by Compiled from Wire Services
Feb 07, 2016 12:00 am
Aid trucks and ambulances entered Syria from Turkey on Sunday to deliver food and supplies to tens of thousands of people fleeing an escalating Russian-backed Assad regime assault on Aleppo, as air strikes targeted villages on the road north to the Turkish border.
Russian and Syrian forces intensified their campaign on rebel-held areas around Aleppo that are still home to around 350,000 people and aid workers have said the city - Syria's largest before the war - could soon fall.
The Syrian Observatory for Human Rights, which monitors the war, said air strikes, thought to be from Russian planes, hit around the villages of Bashkoy, Haritan and Kfr Hamra north of Aleppo on Sunday, the latter two lying near the road to Turkey.
Russia's intervention has tipped the balance of the war in favour of Assad, reversing gains the rebels made last year. Advances by the Syrian army and allied militias, including Iranian fighters, are threatening to cut off rebel-held zones of Aleppo.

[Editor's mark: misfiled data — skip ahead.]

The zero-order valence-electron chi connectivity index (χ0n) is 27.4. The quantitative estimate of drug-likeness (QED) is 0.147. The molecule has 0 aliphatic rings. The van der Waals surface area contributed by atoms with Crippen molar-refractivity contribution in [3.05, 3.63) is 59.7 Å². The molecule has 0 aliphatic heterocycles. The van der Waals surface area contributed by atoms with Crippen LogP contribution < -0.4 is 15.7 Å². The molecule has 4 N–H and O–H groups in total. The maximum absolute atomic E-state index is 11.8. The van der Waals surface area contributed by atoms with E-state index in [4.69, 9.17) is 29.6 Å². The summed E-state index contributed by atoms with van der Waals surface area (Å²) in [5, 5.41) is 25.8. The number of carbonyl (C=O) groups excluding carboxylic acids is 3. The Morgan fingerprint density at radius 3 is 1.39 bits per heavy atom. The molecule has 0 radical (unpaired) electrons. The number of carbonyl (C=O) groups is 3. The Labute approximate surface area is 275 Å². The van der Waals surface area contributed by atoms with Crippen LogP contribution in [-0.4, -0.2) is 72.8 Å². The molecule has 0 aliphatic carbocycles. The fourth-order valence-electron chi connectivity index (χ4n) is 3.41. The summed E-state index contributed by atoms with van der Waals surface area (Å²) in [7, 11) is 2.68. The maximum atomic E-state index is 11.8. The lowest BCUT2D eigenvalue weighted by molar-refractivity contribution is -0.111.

"In some parts of Aleppo the Assad regime has cut the north- south corridor ... Turkey is under threat," Turkish President Tayyip Erdoğan told reporters on his plane back from a visit to Latin America.
Turkey's armed forces had the full authority to counter any threats to its national security, he said, although senior government officials have said the NATO member does not intend to mount any unilateral incursion into Syria.
Some 35,000 civilians have arrived at Bab al-Salameh and the nearby Syrian town of A'zaz, according to the UN Office for the Coordination of Humanitarian Affairs.
Many are sleeping in the open in overnight temperatures reaching minus 4 degrees Celsius.